Slam Dink

WARNING: This post contains all sorts of hikerly jargon and Catskillesque idioms.  Apologies up front.  Perhaps a glossary is in the offing.  Second apology: this is reposted from the ADK HIgh Peaks forum, listed in the Catskill Trip Reports.  There: my conscience is clear.

I admit it: I was a Dinkaphobe. I asked about traversing this PUD standing squarely between Friday and Cornell years ago, back when I spent more time looking at the map than actually walking in the woods. The answer came back in spades: http://www.viewsfromthetop.com/forums/showthread.php?t=22017&highlight=Dink “thickest stuff out there” and “terribly slow going” etc. I had all but given it up as a bad idea, when Ted put the bug in my ear. Let’s try it, he said. A short day – just a couple of peaks, just to wander around out there and see what it’s like. Let’s just try it. Actually the planning was a little more complex than that, and Simba’s recent bear incident added to this Dinkaphobe’s pre-hike jitters. Nevertheless, a route got planned and a group assembled and a date set…

And then I threw my back out. I think those Neversink peaks can smell my intentions because this is becoming a pattern. Oh well, nothing seems to cure back spasms better than a full day of ducking and dodging in the thickest stuff out there.

Meanwhile Ted rustled up Debbie and Valerie (ah, the wonders of Facebook) and the six of us: FatVegan, Niceguyted, Halia and Flammeus, debmonster and Valerie (Got a nickname that’s repeatable, Val?) parked next to hermit on Moon Haw Rd. and started up.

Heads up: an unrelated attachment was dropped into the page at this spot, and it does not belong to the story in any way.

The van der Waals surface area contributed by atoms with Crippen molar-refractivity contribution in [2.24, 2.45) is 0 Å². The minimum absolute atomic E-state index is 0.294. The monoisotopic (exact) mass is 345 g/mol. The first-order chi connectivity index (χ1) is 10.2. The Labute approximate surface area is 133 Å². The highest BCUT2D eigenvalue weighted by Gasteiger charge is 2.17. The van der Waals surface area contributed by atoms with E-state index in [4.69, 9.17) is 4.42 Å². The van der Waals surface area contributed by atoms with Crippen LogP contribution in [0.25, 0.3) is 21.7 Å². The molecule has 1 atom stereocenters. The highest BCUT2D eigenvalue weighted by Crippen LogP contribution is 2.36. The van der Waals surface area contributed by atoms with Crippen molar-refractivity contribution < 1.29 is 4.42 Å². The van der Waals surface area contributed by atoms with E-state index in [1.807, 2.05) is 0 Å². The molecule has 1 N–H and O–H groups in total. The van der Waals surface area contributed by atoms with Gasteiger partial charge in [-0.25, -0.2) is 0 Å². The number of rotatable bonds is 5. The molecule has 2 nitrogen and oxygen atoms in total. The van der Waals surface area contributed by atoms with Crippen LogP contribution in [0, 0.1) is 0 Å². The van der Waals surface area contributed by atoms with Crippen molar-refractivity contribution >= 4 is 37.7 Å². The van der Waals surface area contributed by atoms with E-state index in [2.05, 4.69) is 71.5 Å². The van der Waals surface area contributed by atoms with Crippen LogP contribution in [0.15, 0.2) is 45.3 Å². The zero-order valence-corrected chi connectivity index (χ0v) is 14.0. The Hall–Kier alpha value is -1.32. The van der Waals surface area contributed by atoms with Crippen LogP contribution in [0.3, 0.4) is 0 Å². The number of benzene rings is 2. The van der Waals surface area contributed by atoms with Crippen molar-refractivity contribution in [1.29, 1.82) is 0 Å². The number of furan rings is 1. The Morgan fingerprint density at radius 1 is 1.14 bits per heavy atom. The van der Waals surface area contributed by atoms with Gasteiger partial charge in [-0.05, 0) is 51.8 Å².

Scott got us started and Ted and Deb led the way. Uncomfortable when not telling people what to do, I took solace in being the negative whiny kid, and kept Eeyore-ing my way into the conversation: “This doesn’t look familiar. I think this is wrong.” No one paid any attention.

Past the cabin we stayed true to Deb’s bearing and headed straight up the ridge, staying on the high ground. It was a beautiful, challenging, varied route. Alternating lovely flat areas with bands of cliffs, we pretty much walked right up that bad boy, right to the can. Along the way, however, we did have some complex ledges and cliffs to deal with and FatVegan managed to do something to his shoulder that was described as involving crunch and pop sounds. Tom plied him with ibuprofen, and he did some deep meditation while the rest of us ate lunch atop Friday. I think all of us pulled him aside one by one, quiet and private-like, and tried to convince him that we could walk back down Friday and be done for the day. He was having none of it, and commenced singing about the Dink. Trusting the spiritual fatman to take good care of himself, we sallied forth.